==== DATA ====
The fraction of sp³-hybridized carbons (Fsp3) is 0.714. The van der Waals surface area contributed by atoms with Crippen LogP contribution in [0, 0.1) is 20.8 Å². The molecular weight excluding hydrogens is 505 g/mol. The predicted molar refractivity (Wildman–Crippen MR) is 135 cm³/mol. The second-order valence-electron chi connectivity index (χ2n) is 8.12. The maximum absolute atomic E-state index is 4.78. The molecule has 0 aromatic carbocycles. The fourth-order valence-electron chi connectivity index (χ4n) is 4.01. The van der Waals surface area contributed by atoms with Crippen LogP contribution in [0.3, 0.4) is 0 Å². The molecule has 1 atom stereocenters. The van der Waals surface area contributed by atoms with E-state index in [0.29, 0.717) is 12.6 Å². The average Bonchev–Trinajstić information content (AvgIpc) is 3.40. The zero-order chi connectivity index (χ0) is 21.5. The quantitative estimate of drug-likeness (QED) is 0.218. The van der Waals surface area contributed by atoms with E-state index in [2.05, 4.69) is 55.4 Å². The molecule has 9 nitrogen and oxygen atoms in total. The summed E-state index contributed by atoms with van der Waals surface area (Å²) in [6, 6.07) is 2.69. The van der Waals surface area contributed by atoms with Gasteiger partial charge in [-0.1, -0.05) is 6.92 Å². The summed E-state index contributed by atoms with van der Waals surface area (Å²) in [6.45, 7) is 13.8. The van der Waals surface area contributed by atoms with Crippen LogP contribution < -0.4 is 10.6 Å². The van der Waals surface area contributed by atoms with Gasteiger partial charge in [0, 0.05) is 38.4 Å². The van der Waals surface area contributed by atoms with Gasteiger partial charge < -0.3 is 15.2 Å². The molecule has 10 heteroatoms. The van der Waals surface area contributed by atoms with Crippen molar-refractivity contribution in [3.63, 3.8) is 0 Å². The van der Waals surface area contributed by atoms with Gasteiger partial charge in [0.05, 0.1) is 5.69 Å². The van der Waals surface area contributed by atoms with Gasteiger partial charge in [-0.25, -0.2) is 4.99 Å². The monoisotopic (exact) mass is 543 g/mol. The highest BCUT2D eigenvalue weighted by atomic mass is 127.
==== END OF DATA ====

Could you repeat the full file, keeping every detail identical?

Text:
The fraction of sp³-hybridized carbons (Fsp3) is 0.714. The van der Waals surface area contributed by atoms with Crippen LogP contribution in [0, 0.1) is 20.8 Å². The molecular weight excluding hydrogens is 505 g/mol. The predicted molar refractivity (Wildman–Crippen MR) is 135 cm³/mol. The second-order valence-electron chi connectivity index (χ2n) is 8.12. The maximum absolute atomic E-state index is 4.78. The molecule has 0 aromatic carbocycles. The fourth-order valence-electron chi connectivity index (χ4n) is 4.01. The van der Waals surface area contributed by atoms with Crippen LogP contribution in [0.3, 0.4) is 0 Å². The molecule has 1 atom stereocenters. The van der Waals surface area contributed by atoms with E-state index in [0.29, 0.717) is 12.6 Å². The average Bonchev–Trinajstić information content (AvgIpc) is 3.40. The zero-order chi connectivity index (χ0) is 21.5. The quantitative estimate of drug-likeness (QED) is 0.218. The van der Waals surface area contributed by atoms with E-state index in [2.05, 4.69) is 55.4 Å². The molecule has 9 nitrogen and oxygen atoms in total. The summed E-state index contributed by atoms with van der Waals surface area (Å²) in [6, 6.07) is 2.69. The van der Waals surface area contributed by atoms with Gasteiger partial charge in [-0.1, -0.05) is 6.92 Å². The summed E-state index contributed by atoms with van der Waals surface area (Å²) in [6.45, 7) is 13.8. The van der Waals surface area contributed by atoms with Crippen LogP contribution < -0.4 is 10.6 Å². The van der Waals surface area contributed by atoms with Gasteiger partial charge in [0, 0.05) is 38.4 Å². The van der Waals surface area contributed by atoms with Gasteiger partial charge < -0.3 is 15.2 Å². The molecule has 10 heteroatoms. The van der Waals surface area contributed by atoms with Crippen molar-refractivity contribution in [3.63, 3.8) is 0 Å². The van der Waals surface area contributed by atoms with Gasteiger partial charge in [0.05, 0.1) is 5.69 Å². The van der Waals surface area contributed by atoms with Gasteiger partial charge in [-0.25, -0.2) is 4.99 Å². The monoisotopic (exact) mass is 543 g/mol. The highest BCUT2D eigenvalue weighted by atomic mass is 127.